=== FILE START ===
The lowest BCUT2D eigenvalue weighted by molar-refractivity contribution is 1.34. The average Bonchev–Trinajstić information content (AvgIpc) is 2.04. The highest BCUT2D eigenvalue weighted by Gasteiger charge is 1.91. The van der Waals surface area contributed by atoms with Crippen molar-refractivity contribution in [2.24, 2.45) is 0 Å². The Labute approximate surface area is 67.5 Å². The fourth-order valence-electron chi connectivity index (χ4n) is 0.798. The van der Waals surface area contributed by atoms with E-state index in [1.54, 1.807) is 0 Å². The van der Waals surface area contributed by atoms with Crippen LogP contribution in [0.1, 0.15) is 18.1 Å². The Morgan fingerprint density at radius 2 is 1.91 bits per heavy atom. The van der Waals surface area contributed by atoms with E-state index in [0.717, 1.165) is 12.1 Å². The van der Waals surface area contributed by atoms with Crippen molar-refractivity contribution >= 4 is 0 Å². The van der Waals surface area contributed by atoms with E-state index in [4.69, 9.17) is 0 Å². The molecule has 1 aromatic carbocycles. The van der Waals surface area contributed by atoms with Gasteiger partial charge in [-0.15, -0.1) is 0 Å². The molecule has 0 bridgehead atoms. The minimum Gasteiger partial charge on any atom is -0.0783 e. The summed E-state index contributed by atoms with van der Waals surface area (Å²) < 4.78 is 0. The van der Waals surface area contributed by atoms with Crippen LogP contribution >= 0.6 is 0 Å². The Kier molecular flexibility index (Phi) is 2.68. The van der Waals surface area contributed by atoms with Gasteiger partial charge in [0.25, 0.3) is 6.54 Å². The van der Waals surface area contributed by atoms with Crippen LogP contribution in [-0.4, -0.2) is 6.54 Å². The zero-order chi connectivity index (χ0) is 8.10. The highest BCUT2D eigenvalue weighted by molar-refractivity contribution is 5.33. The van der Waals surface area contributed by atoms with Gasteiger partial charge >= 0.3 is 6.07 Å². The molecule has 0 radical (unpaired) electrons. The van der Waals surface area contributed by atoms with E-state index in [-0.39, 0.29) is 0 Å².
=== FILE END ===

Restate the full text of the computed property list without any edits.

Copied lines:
The lowest BCUT2D eigenvalue weighted by molar-refractivity contribution is 1.34. The average Bonchev–Trinajstić information content (AvgIpc) is 2.04. The highest BCUT2D eigenvalue weighted by Gasteiger charge is 1.91. The van der Waals surface area contributed by atoms with Crippen molar-refractivity contribution in [2.24, 2.45) is 0 Å². The Labute approximate surface area is 67.5 Å². The fourth-order valence-electron chi connectivity index (χ4n) is 0.798. The van der Waals surface area contributed by atoms with E-state index in [1.54, 1.807) is 0 Å². The van der Waals surface area contributed by atoms with Crippen LogP contribution in [0.1, 0.15) is 18.1 Å². The Morgan fingerprint density at radius 2 is 1.91 bits per heavy atom. The van der Waals surface area contributed by atoms with E-state index in [0.717, 1.165) is 12.1 Å². The van der Waals surface area contributed by atoms with Crippen molar-refractivity contribution >= 4 is 0 Å². The van der Waals surface area contributed by atoms with E-state index in [4.69, 9.17) is 0 Å². The molecule has 1 aromatic carbocycles. The van der Waals surface area contributed by atoms with Gasteiger partial charge in [-0.15, -0.1) is 0 Å². The molecule has 0 bridgehead atoms. The minimum Gasteiger partial charge on any atom is -0.0783 e. The summed E-state index contributed by atoms with van der Waals surface area (Å²) < 4.78 is 0. The van der Waals surface area contributed by atoms with Crippen LogP contribution >= 0.6 is 0 Å². The Kier molecular flexibility index (Phi) is 2.68. The van der Waals surface area contributed by atoms with Gasteiger partial charge in [0.25, 0.3) is 6.54 Å². The van der Waals surface area contributed by atoms with Crippen LogP contribution in [-0.4, -0.2) is 6.54 Å². The zero-order chi connectivity index (χ0) is 8.10. The highest BCUT2D eigenvalue weighted by molar-refractivity contribution is 5.33. The van der Waals surface area contributed by atoms with Gasteiger partial charge >= 0.3 is 6.07 Å². The molecule has 0 radical (unpaired) electrons. The van der Waals surface area contributed by atoms with E-state index in [-0.39, 0.29) is 0 Å².